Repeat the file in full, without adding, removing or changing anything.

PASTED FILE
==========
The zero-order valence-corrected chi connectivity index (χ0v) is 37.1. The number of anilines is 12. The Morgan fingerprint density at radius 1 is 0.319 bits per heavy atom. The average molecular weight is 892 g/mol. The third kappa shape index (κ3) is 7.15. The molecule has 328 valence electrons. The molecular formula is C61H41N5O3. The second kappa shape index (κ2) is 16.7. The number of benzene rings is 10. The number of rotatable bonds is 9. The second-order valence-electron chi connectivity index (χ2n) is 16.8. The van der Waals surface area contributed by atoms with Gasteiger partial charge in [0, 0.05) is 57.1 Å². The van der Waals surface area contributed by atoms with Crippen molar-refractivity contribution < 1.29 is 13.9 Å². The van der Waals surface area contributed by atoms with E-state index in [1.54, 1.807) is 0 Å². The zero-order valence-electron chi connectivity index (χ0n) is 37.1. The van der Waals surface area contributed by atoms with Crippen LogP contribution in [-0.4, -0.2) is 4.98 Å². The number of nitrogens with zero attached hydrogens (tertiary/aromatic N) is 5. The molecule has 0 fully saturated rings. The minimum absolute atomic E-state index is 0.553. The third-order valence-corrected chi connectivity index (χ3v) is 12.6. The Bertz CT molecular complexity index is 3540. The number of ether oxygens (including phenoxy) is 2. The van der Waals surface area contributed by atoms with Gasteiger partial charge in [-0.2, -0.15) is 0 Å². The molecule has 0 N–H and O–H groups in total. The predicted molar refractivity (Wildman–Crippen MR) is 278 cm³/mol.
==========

The zero-order valence-corrected chi connectivity index (χ0v) is 37.1. The number of anilines is 12. The Morgan fingerprint density at radius 1 is 0.319 bits per heavy atom. The average molecular weight is 892 g/mol. The third kappa shape index (κ3) is 7.15. The molecule has 328 valence electrons. The molecular formula is C61H41N5O3. The second kappa shape index (κ2) is 16.7. The number of benzene rings is 10. The number of rotatable bonds is 9. The second-order valence-electron chi connectivity index (χ2n) is 16.8. The van der Waals surface area contributed by atoms with Gasteiger partial charge in [0, 0.05) is 57.1 Å². The van der Waals surface area contributed by atoms with Crippen molar-refractivity contribution < 1.29 is 13.9 Å². The van der Waals surface area contributed by atoms with E-state index in [1.54, 1.807) is 0 Å². The zero-order valence-electron chi connectivity index (χ0n) is 37.1. The van der Waals surface area contributed by atoms with Crippen LogP contribution in [-0.4, -0.2) is 4.98 Å². The number of nitrogens with zero attached hydrogens (tertiary/aromatic N) is 5. The molecule has 0 fully saturated rings. The minimum absolute atomic E-state index is 0.553. The third-order valence-corrected chi connectivity index (χ3v) is 12.6. The Bertz CT molecular complexity index is 3540. The number of ether oxygens (including phenoxy) is 2. The van der Waals surface area contributed by atoms with Gasteiger partial charge in [-0.2, -0.15) is 0 Å². The molecule has 0 N–H and O–H groups in total. The predicted molar refractivity (Wildman–Crippen MR) is 278 cm³/mol.